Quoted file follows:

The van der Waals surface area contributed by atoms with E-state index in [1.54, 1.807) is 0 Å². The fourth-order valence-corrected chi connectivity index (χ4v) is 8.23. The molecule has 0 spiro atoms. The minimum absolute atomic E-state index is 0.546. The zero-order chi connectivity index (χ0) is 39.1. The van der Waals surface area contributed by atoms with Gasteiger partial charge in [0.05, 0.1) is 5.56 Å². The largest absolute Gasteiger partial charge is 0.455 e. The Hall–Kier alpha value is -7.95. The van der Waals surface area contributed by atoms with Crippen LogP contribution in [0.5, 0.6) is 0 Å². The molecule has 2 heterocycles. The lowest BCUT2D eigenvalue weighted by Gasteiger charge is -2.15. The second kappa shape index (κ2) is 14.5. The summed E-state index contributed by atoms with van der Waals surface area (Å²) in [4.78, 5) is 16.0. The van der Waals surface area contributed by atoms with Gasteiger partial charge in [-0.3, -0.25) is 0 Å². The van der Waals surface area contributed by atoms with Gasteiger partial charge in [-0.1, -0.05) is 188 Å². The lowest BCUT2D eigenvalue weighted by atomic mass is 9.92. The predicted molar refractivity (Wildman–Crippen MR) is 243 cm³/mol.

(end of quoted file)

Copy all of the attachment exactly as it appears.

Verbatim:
The van der Waals surface area contributed by atoms with E-state index in [1.54, 1.807) is 0 Å². The fourth-order valence-corrected chi connectivity index (χ4v) is 8.23. The molecule has 0 spiro atoms. The minimum absolute atomic E-state index is 0.546. The zero-order chi connectivity index (χ0) is 39.1. The van der Waals surface area contributed by atoms with Gasteiger partial charge in [0.05, 0.1) is 5.56 Å². The largest absolute Gasteiger partial charge is 0.455 e. The Hall–Kier alpha value is -7.95. The van der Waals surface area contributed by atoms with Crippen LogP contribution in [0.5, 0.6) is 0 Å². The molecule has 2 heterocycles. The lowest BCUT2D eigenvalue weighted by Gasteiger charge is -2.15. The second kappa shape index (κ2) is 14.5. The summed E-state index contributed by atoms with van der Waals surface area (Å²) in [4.78, 5) is 16.0. The van der Waals surface area contributed by atoms with Gasteiger partial charge in [-0.3, -0.25) is 0 Å². The van der Waals surface area contributed by atoms with Gasteiger partial charge in [-0.1, -0.05) is 188 Å². The lowest BCUT2D eigenvalue weighted by atomic mass is 9.92. The predicted molar refractivity (Wildman–Crippen MR) is 243 cm³/mol.